Arrow-right Camera


Epa Chief Accused Of Keeping ‘Hit List’ On Gop

House Republicans renewed their attacks on the Environmental Protection Agency on Monday, announcing an investigation into what they called an EPA “hit list” aimed at GOP lawmakers.

EPA Administrator Carol Browner retorted that the Republican charges were “nothing more than another attempt to silence me and distract the agency.”

“I am quite disturbed that the EPA is keeping a political enemies list or political hit list,” said Rep. John Mica, R-Fla., who accused the agency of keeping files of his political opponents during the 1994 election campaign.

Earlier this month, Rep. David McIntosh, R-Ind., charged Browner with illegal lobbying for sending a fact sheet to 150 nongovernmental businesses and interest groups criticizing the House GOP’s “Contract With America.”

Mica based his charges on a fax he received from the EPA congressional liaison office last Friday that was addressed to him and his two opponents in the 1994 election. He said two other Florida Republicans also received the fax, an invitation to a briefing on Florida wetlands, with the names of their opponents on the cover sheet.

The EPA, he said, had unwittingly revealed that it keeps a list of Republican opponents. “It’s a personal affront at the very least, if not a violation of rules and possibly law,” Mica said.

“This agency does not keep ‘secret files,”’ Browner said in a statement. “To suggest it does is not only insulting and ridiculous, it is offensive to the principle of open government which guides my management of EPA.”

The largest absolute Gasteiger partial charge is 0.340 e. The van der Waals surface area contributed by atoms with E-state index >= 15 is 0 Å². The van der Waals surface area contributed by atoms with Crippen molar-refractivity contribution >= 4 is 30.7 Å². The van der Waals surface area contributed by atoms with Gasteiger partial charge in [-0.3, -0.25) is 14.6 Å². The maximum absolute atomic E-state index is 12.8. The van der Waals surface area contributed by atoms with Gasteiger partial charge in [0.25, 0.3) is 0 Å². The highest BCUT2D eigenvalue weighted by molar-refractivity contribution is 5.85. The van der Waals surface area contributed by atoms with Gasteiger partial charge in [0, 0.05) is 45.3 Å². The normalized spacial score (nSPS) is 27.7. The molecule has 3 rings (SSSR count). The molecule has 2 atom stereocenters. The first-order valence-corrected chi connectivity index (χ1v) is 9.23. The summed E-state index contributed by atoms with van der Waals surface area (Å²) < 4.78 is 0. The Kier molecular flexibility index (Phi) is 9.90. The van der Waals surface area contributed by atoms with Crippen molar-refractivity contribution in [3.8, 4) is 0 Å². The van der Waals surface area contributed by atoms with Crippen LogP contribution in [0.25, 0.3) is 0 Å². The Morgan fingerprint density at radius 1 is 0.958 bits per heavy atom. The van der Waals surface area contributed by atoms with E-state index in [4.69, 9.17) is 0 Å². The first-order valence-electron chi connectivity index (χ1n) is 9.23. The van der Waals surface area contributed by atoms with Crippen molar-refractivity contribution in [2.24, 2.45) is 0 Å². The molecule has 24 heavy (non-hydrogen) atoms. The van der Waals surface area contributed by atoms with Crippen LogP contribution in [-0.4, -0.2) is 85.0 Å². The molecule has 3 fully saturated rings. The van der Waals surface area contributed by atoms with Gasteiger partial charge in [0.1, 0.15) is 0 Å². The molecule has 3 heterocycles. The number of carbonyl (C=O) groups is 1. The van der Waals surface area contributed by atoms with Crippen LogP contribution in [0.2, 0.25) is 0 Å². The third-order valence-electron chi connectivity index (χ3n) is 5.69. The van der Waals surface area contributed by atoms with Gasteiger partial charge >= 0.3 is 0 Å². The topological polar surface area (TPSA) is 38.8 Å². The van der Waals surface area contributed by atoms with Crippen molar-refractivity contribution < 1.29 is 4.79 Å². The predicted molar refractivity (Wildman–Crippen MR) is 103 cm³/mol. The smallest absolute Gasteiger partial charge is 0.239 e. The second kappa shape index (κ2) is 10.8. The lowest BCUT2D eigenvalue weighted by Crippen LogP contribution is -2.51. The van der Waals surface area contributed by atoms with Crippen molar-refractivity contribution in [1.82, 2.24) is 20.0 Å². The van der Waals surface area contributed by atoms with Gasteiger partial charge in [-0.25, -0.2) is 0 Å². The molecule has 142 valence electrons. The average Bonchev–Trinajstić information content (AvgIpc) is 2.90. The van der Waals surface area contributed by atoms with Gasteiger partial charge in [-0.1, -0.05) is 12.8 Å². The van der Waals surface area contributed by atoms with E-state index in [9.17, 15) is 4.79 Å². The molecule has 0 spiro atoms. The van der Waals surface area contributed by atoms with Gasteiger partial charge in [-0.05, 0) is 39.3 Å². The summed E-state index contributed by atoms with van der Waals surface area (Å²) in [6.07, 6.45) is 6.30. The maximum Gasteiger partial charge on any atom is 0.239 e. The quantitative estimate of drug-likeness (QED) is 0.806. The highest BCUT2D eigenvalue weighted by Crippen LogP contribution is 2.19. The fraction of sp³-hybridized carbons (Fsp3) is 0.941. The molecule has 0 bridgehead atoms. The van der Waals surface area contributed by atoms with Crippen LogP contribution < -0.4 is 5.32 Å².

An EPA official, speaking on condition of anonymity, said a group issuing invitations to a series of wetlands conferences used names from an America Online computer file that clumped politicians from individual districts together. The EPA office became aware of the mistake after sending out six faxes, and immediately stopped the transmissions, he said.

Tags: politics

Top stories in Nation/World

Comey memo: Trump complained about Flynn’s ‘judgment issues’

UPDATED: 7:31 p.m.

President Donald Trump told former FBI Director James Comey that he had serious concerns about the judgment of his first national security adviser, Michael Flynn, and Trump’s chief of staff asked days later if Flynn’s communications were being monitored under a secret surveillance warrant, according to memos maintained by Comey and obtained by The Associated Press.